Since 2013 more than one million refugees have fled South Sudan. In addition, more than 1.6 million are internally displaced within South Sudan, which means that approximately 20% of the entire population of the country have become homeless since the fighting began in December 2013.  Since the renewed fighting in July there has been an increase in people trying to leave, with hundreds of thousands fleeing to Uganda. Uganda hosts more South Sudanese Refugees than any other country. Adjumani, in northern Uganda, is right at the center of all of this activity. Refugees are being settled in large camps like the one pictured below. I’ve seen many other refugee camps around the world, and these are actually quite nice by comparison. Each family unit (mostly women and children) get a small plot of land for a garden surrounding their hut. You can see these in the photo, each one outlined by a footpath. There are plenty of bore holes provided (water wells with hand pumps) and schools and clinics. Most of the people who call these camps ‘home’ have suffered in unimaginable ways. Their future must seem bleak, without much to hope for. Yet, you can often see them smiling and thankful for the most basic of things in these camps—shelter, food, water, education, and healthcare, all without fearing for their lives. For them, that's a drastic improvement! There are many missions and aid agencies working with and among these dear people, helping them with everything from basic physical needs to trauma counseling.

You may remember that just over just over a year and a half ago (March 2015) I went up to Adjumani to survey the site of an old, long-overgrown airstrip there, that hadn't been used in decades and had totally vanished into the bush. MAF had been asked by a group of missions and NGOs to help assess the possibility of re-opening that old strip, because of the vast number of refugees entering the area, and the number of agencies working among them there. In December of that year (2015) I had the privilege of doing the first landing on that new and beautiful murram (red dirt) strip, and it officially opened one month later in January of this year. If you missed those pics, and that story, you can check it out here-- scroll down till you find the photo of me shaking hands with officials in front of the plane. Shortly thereafter I had the opportunity to accompany Tutapona, one of the fantastic organizations working among the refugees in Adjumani, on a visit to several of the camps. If you missed my posts related to that visit, you can check them out here: Adjumani 1 and Adjumani 2. Adjumani has quickly become one of the most frequently flown-to strips for MAF in Uganda. We typically fly there three to five times per week, serving a wide variety of agencies working directly with the hundreds of thousands of South Sudanese Refugees who have been settled in the camps there.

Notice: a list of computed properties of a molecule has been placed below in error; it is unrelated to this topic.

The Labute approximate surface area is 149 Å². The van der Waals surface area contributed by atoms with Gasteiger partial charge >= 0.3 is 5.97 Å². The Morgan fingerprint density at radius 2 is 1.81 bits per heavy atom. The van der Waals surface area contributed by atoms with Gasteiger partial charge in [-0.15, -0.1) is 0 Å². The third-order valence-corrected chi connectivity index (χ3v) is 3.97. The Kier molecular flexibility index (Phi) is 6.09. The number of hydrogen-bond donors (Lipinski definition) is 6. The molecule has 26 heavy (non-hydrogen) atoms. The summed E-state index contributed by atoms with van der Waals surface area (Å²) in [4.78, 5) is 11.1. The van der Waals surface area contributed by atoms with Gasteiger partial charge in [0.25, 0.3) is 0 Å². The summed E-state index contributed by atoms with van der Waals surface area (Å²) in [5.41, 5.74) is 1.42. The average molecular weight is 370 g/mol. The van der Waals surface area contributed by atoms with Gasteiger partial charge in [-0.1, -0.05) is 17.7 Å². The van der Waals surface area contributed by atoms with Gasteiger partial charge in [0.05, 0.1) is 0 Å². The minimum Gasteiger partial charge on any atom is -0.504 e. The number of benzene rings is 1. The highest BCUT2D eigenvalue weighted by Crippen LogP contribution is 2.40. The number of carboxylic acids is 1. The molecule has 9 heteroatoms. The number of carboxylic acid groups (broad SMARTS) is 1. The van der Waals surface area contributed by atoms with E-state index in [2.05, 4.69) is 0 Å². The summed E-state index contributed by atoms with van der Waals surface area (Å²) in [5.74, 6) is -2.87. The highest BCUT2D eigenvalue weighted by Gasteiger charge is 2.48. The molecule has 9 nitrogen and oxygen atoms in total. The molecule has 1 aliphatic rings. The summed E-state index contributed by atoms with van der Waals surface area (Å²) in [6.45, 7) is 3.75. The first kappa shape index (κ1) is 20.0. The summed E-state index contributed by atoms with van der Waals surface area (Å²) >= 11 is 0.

Among the other significant flights I did last week, I was able to pick up a young boy, who had broken his arm, quite severely, playing football (soccer). He needed to get to Juba for medical care. The trip overland, via 4x4 would have taken all day and been extremely painful--bumping and jolting non-stop. More significantly, it would have been fraught with risk and danger--a result of the current security situation. By comparison, the flight on MAF was a mere 30 minutes--safe, comfortable, and smooth. I was able to take along three of our MAF South Sudan employees, and they were all smiles the whole time, totally loving the opportunity to have a ride in the airplane, and to see the other side of the MAF operations. Just in case it's not totally obvious, they are the ones in the bright yellow safety vests below. It takes an extraordinary amount of paperwork, clearances, etc. to dispatch a plane in East Africa, but especially in Juba, so we are very thankful for the many MAF staff, like these, who work behind the scenes to make all of this happen.